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Two pages on books

I had just finished reading Sushila Ravindranath’s eminently readable book, Surge*, when my glance fell upon a headline in the day’s newspaper, ‘Venture funded idlis in your kitchen’.

“Oh, please!”, I think. I am both tickled and amazed that the ready-to-cook version of the ubiquitous South Indian breakfast food can attract investment from American venture capital firms. It brought home the truth that in the current atmosphere not only are Indian business ventures going global, they are also attracting foreign investment for what might at first sight seem innocuous enterprises, provided they are seen as fulfilling a felt consumer need.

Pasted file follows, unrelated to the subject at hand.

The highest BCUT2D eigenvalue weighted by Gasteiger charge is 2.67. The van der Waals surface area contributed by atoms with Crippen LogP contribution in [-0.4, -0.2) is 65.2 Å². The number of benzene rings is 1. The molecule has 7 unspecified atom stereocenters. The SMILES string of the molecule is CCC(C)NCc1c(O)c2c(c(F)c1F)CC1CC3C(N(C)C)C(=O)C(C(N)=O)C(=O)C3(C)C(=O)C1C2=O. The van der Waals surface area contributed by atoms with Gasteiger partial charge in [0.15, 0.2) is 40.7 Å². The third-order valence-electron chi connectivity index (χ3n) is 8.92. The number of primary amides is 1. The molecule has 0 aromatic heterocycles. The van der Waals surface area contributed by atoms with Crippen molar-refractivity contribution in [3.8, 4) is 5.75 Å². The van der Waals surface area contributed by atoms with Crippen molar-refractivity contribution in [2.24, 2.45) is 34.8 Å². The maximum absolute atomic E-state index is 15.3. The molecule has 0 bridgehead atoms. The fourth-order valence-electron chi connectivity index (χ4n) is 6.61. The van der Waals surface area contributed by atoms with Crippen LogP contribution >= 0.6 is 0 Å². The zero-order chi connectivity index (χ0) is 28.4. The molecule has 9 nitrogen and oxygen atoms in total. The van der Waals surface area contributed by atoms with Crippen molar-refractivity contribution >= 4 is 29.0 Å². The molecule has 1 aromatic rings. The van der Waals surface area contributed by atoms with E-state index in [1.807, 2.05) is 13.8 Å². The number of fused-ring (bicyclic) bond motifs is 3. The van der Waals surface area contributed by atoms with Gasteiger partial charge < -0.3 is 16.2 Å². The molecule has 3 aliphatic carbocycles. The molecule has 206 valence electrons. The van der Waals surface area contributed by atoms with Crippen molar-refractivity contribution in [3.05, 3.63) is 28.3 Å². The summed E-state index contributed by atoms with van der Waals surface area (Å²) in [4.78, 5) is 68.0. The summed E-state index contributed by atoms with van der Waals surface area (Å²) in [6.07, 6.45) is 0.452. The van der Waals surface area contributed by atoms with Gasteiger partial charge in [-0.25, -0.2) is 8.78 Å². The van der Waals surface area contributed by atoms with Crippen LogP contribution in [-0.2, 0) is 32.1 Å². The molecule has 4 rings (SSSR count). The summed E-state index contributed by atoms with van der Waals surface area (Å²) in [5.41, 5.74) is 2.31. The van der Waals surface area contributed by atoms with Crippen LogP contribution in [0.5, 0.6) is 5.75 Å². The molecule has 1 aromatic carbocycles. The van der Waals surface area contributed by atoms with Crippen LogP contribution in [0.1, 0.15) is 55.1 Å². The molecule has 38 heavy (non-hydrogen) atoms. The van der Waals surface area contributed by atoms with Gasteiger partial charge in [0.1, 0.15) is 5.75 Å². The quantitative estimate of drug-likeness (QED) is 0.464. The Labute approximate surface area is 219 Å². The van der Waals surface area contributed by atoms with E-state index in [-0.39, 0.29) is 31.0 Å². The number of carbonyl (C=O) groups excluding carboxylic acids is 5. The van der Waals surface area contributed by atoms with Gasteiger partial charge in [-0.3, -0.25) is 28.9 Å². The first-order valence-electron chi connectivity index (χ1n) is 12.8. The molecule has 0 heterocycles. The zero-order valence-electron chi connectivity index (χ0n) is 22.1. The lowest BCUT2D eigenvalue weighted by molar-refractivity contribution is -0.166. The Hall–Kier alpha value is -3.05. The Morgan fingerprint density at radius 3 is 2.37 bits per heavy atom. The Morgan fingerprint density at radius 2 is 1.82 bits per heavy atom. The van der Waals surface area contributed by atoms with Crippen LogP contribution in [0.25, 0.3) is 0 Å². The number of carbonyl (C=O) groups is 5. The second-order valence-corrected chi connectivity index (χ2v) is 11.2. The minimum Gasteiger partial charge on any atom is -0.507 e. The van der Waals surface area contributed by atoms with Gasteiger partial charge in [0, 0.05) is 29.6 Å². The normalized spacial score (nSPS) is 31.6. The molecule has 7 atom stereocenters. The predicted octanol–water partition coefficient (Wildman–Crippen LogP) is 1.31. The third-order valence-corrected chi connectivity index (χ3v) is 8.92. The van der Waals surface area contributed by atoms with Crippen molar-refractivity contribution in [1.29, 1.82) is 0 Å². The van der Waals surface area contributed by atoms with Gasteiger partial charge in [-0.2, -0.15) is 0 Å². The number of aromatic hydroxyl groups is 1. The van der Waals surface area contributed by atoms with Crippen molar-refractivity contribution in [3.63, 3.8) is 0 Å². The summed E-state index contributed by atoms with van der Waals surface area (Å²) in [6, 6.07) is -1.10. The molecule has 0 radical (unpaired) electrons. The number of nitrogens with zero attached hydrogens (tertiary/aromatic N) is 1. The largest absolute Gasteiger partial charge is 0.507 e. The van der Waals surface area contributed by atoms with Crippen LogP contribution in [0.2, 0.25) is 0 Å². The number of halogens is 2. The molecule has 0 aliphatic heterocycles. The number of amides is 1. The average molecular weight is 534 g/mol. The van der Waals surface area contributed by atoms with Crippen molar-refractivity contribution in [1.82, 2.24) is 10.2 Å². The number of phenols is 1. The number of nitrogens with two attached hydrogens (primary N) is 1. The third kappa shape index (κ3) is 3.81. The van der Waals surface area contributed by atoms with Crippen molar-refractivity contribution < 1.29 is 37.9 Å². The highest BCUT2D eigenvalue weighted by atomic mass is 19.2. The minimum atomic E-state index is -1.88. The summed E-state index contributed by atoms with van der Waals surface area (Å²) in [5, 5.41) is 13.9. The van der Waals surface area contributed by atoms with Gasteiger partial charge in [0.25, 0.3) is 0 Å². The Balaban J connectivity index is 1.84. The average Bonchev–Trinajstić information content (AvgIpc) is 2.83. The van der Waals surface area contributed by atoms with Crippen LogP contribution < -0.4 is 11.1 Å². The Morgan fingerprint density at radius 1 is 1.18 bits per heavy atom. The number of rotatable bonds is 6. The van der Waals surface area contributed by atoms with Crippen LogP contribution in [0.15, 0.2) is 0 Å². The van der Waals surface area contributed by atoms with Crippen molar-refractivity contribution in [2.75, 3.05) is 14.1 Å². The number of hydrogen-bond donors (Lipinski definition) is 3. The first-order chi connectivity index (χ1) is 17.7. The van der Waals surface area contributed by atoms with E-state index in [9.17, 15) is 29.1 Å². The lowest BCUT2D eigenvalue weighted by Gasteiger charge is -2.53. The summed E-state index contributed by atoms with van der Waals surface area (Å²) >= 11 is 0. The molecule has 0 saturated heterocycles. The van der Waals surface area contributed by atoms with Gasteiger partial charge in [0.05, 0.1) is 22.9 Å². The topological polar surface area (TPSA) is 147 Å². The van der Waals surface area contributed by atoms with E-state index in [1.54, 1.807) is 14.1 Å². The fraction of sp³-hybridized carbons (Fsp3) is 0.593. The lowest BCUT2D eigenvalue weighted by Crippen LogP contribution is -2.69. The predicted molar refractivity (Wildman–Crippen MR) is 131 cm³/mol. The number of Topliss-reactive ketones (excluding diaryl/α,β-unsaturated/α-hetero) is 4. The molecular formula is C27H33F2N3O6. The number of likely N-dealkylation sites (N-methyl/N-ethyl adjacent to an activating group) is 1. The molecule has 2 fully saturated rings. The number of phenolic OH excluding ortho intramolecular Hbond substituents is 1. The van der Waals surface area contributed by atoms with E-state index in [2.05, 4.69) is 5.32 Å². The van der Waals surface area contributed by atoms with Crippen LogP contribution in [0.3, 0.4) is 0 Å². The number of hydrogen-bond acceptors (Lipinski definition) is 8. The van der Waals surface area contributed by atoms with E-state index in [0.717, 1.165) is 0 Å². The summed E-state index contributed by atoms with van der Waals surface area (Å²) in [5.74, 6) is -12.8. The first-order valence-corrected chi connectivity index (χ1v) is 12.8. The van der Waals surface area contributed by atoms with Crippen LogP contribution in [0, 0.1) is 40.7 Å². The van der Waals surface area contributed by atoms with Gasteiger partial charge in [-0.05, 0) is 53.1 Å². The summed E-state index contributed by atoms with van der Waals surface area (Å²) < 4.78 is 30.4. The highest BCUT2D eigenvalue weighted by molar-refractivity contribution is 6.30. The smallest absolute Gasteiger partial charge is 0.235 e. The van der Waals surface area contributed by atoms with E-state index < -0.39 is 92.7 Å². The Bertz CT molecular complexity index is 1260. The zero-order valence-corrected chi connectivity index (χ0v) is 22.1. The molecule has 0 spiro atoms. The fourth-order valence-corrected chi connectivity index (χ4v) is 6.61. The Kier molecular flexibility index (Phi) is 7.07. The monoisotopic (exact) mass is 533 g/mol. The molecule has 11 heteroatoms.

The word ‘surge’ Sushila was as her title, means “a sudden, forward or upward movement”, a sort of irresistible rush towards a goal. ‘Sudden’,‘irresistible’, and ‘rush’ are not words that you usually associate with the business scene in Tamil Nadu. ‘Slow and steady’, ‘cautious’, and ‘conservative’, are the more likely descriptions that spring to mind.

Sushila quotes from a description of the image of the Tamil businessman of the 1980s thus, “Except for Sundays, he was at the factory he owned at 7 am every morning. A daily routine inspection was a must, when he might wipe off a speck of dust from his machines. He took, perhaps, as much pride in this simple task as in conducting board meetings. In this man’s dictionary, ‘risk’ and ‘grow’ were four letter words.”